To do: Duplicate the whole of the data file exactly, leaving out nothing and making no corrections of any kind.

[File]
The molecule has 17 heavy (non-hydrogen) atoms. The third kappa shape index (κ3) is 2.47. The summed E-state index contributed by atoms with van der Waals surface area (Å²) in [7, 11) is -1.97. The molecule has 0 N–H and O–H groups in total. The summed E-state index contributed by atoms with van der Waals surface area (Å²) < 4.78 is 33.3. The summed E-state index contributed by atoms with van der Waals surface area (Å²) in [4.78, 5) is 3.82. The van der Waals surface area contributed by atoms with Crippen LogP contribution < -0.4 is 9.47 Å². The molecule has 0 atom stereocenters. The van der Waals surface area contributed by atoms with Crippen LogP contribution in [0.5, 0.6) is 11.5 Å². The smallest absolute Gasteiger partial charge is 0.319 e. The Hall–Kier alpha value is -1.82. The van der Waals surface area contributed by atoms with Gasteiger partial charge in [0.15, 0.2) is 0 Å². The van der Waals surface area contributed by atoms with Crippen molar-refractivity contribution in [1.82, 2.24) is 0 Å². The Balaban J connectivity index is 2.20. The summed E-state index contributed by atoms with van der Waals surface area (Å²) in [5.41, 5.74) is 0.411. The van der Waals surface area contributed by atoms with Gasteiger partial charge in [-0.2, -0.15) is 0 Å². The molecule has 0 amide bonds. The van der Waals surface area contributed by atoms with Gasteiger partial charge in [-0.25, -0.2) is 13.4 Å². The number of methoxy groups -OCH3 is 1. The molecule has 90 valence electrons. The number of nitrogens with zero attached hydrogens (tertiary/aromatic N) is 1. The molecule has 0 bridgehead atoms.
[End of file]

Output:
The molecule has 17 heavy (non-hydrogen) atoms. The third kappa shape index (κ3) is 2.47. The summed E-state index contributed by atoms with van der Waals surface area (Å²) in [7, 11) is -1.97. The molecule has 0 N–H and O–H groups in total. The summed E-state index contributed by atoms with van der Waals surface area (Å²) < 4.78 is 33.3. The summed E-state index contributed by atoms with van der Waals surface area (Å²) in [4.78, 5) is 3.82. The van der Waals surface area contributed by atoms with Crippen LogP contribution < -0.4 is 9.47 Å². The molecule has 0 atom stereocenters. The van der Waals surface area contributed by atoms with Crippen LogP contribution in [0.5, 0.6) is 11.5 Å². The smallest absolute Gasteiger partial charge is 0.319 e. The Hall–Kier alpha value is -1.82. The van der Waals surface area contributed by atoms with Gasteiger partial charge in [0.15, 0.2) is 0 Å². The van der Waals surface area contributed by atoms with Crippen molar-refractivity contribution in [1.82, 2.24) is 0 Å². The Balaban J connectivity index is 2.20. The summed E-state index contributed by atoms with van der Waals surface area (Å²) in [5.41, 5.74) is 0.411. The van der Waals surface area contributed by atoms with Gasteiger partial charge in [-0.2, -0.15) is 0 Å². The molecule has 0 amide bonds. The van der Waals surface area contributed by atoms with Gasteiger partial charge in [-0.25, -0.2) is 13.4 Å². The number of methoxy groups -OCH3 is 1. The molecule has 90 valence electrons. The number of nitrogens with zero attached hydrogens (tertiary/aromatic N) is 1. The molecule has 0 bridgehead atoms.